chapter  2
Worlding beyond the Self? IR, the Subject, and the Cartesian anxiety
ByInanna Hamati-Ataya
Pages 18

This chapter is about limits and impossibilities. It is written from the margins of two equally constraining positivities that cannot willingly be transcended, nor perhaps even be fully embraced-the tragic position of those who inhabit that unmapped space where epistemes clash without ever meeting. An in-between that collapses, as a totality, all the disjunctions of the Same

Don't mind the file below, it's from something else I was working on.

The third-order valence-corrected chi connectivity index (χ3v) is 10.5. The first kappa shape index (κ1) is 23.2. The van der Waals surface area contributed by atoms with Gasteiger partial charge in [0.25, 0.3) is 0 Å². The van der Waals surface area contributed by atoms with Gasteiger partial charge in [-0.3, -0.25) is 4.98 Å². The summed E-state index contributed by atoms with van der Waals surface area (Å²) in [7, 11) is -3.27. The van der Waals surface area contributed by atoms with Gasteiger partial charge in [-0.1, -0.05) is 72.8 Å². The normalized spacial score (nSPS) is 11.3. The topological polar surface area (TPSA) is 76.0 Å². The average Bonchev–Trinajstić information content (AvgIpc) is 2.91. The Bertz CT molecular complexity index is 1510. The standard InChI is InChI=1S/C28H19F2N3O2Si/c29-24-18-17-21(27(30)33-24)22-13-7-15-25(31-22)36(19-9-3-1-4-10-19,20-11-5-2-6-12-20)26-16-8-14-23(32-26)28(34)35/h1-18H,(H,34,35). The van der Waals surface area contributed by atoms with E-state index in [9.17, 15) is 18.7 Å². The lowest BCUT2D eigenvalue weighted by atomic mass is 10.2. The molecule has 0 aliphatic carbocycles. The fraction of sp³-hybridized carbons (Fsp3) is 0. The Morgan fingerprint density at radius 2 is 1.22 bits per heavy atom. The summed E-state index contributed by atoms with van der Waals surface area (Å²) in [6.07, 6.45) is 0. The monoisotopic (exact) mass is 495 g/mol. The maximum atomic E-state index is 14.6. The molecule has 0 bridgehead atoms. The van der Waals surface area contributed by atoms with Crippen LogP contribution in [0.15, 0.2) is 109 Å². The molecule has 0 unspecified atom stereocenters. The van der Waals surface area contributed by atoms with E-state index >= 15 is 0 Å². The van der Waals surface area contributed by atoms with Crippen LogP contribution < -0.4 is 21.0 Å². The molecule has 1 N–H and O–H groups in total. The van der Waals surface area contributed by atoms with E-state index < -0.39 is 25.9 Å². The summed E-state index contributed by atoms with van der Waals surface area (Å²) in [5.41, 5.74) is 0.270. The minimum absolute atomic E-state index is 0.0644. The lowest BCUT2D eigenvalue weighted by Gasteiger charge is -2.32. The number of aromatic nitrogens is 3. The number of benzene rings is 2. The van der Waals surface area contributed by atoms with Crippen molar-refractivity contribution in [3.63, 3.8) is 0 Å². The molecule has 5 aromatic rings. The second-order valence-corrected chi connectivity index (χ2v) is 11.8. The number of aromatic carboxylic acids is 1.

and the Other into the distorted consciousness of a One. A space where two worlds, two languages, two memories see, speak and fight past each other, their respective limits and impossibilities converging in a common point where they are both annihilated, where Foucault’s sense of wonder is doubled on both sidesa limit of two thoughts, a dual impossibility of thought. As a result, no conceptual or linguistic

apparatus is perfectly suited for thinking and writing the words that follow. And perhaps the whole attempt at creating a discursive space that by definition cannot grasp what lies beyond it is simply futile. The reader’s untamed instinct for epistemic chaos is therefore required to sustain the text beyond its necessary silences.